In a nod to a lifetime of uninterrupted, extraordinary service to Aboriginal people and communities, Uncle Frank Laxton of the Gunditjmara nation has been awarded a Council of the Ageing Victorian Senior Achiever Award.
For over thirty years, the respected Indigenous elder has played an integral role in Ballarat's diverse Aboriginal community, focused on breaking the cycle of disadvantage that so often accompanies intergenerational trauma.
"The one thing you never think when you're helping people is that you're doing it to get an award," Uncle Frank said. "It's a shock to the system, but a good one."
Uncle Frank, who grew up at the Framlingham reserve in Warrnambool, moved to Ballarat with his wife, Rhonda Laxton, in 1990 to be closer to family, after spending several years in Melbourne.
Among the first things he did upon arriving was volunteer with the Aboriginal Community Justice Panel (CJP), an organisation committed to supporting the welfare of Indigenous people in contact with the criminal legal system.
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It was there Uncle Frank discovered, if he hadn't already, his winning combination of infinite compassion and generosity. As a crime prevention officer with the CJP, he visited Indigenous prisoners, re-connecting them with their culture, community and abandoned sense of self-worth.
"He would go and visit prisoners, talk to them and when they were eventually released, he would drive them home at all hours of the night, even if 'home' happened to be in Mildura," Ms Laxton said.
Remarkably, Uncle Frank's work with Indigenous prisoners continued even when his official association with the CJP ceased and, to this day, he still visits prisons despite being retired.
"With the boys, I don't care what they've done," he said. "All I want to know is what they're going to do when they get out - whether they're going to go down the right track, that's all I care about."
Debbie Callister, an Aboriginal Wellbeing Officer at Langi Kal Kal Prison, said Uncle Frank's eye for the broken wing naturally endeared him to young Indigenous prisoners.
"Just this week one of our newest young prisoners hopped on to Zoom with Uncle Frank for the first time," Ms Callister said. "And after the meeting finished, he came out with the widest grin you've ever seen."
"Uncle Frank's an inspiration; he goes above and beyond and he does it because of his love of our culture, our people. Years of structured life in prison means a lot of Aboriginal people, when they're released, feel frightened and isolated and it's Uncle Frank who fills that void."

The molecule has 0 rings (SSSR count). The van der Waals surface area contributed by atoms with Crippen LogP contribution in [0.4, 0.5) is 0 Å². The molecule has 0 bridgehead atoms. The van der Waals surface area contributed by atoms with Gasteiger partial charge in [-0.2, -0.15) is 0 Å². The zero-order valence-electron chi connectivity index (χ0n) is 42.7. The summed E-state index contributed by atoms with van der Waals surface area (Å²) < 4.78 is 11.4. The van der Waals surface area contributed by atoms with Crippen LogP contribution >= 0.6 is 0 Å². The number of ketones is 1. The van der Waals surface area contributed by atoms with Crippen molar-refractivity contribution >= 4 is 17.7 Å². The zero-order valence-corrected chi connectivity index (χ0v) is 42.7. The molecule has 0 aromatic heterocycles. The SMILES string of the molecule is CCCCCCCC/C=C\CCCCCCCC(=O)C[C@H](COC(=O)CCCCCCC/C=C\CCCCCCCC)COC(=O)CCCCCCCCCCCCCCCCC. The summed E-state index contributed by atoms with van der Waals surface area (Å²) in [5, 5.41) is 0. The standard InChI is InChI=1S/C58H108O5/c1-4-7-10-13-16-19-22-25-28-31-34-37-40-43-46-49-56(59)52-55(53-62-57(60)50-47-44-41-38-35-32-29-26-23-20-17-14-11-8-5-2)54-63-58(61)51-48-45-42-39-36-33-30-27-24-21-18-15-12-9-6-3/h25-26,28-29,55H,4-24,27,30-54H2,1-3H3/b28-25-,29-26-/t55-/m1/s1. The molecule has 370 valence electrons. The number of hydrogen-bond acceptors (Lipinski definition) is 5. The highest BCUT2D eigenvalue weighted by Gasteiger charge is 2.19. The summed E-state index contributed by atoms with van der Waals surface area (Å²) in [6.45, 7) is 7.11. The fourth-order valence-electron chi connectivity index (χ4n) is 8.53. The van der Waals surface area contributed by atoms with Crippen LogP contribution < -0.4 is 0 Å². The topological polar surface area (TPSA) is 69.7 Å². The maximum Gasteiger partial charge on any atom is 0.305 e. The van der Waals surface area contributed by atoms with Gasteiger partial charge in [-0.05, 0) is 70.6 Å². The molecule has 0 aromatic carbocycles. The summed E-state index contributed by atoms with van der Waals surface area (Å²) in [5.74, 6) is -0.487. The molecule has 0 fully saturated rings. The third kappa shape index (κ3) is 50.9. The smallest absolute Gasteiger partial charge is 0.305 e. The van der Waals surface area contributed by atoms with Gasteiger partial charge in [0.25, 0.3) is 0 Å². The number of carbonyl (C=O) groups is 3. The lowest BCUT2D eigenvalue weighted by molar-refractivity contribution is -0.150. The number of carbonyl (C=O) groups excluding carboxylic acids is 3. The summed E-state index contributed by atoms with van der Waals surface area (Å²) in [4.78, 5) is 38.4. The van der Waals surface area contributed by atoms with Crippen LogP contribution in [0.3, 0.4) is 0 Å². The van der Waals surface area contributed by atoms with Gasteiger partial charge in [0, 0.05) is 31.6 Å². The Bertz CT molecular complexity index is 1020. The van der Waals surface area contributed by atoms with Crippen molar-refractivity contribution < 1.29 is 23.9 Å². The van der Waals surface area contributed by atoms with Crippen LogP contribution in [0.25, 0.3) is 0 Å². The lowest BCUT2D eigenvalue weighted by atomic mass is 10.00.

By dint of his humble disposition, Uncle Frank was adept at shrugging off suggestions his efforts to help his community are particularly noteworthy.
When asked what inspired his immovable resolve to reduce the recidivism rate of Aboriginal prisoners, he pointed to nothing but their evident need.
"They're scared of going back to where they come from (sic), where the trouble was, and that's why we need to help them," he said. "It's so they know we care."
Young Indigenous man, Trevor, of the Barkindji tribe in Mildura, knows first-hand the value of Uncle Frank's care and concern for prisoners. The pair, who instantly bonded, met each other at Langi Kal Kal Prison in 2015.
"I can't really put into words how much Uncle Frank means to me," Trevor said. "I just look at him now like a father figure and a true, respected elder of the community."
When Trevor was released, Uncle Frank picked him up and organised accommodation for him in Ballarat due to his fears a return to Mildura would see Trevor eventually re-incarcerated.
He also took Trevor out for daily drives around Ballarat, helped Trevor reintegrate back into the community and re-connect with culture.
"I honestly don't know where I'd be now without Uncle Frank," Trevor said.
Beyond his work with Indigenous prisoners, Uncle Frank also spent 18 years on the Ballarat and District Aboriginal Co-operative board, and, with his wife, cared for 30 Indigenous foster children over the years.
The Victorian government said this year's awards were intended to acknowledge the resilience, compassion and commitment of senior Victorians.
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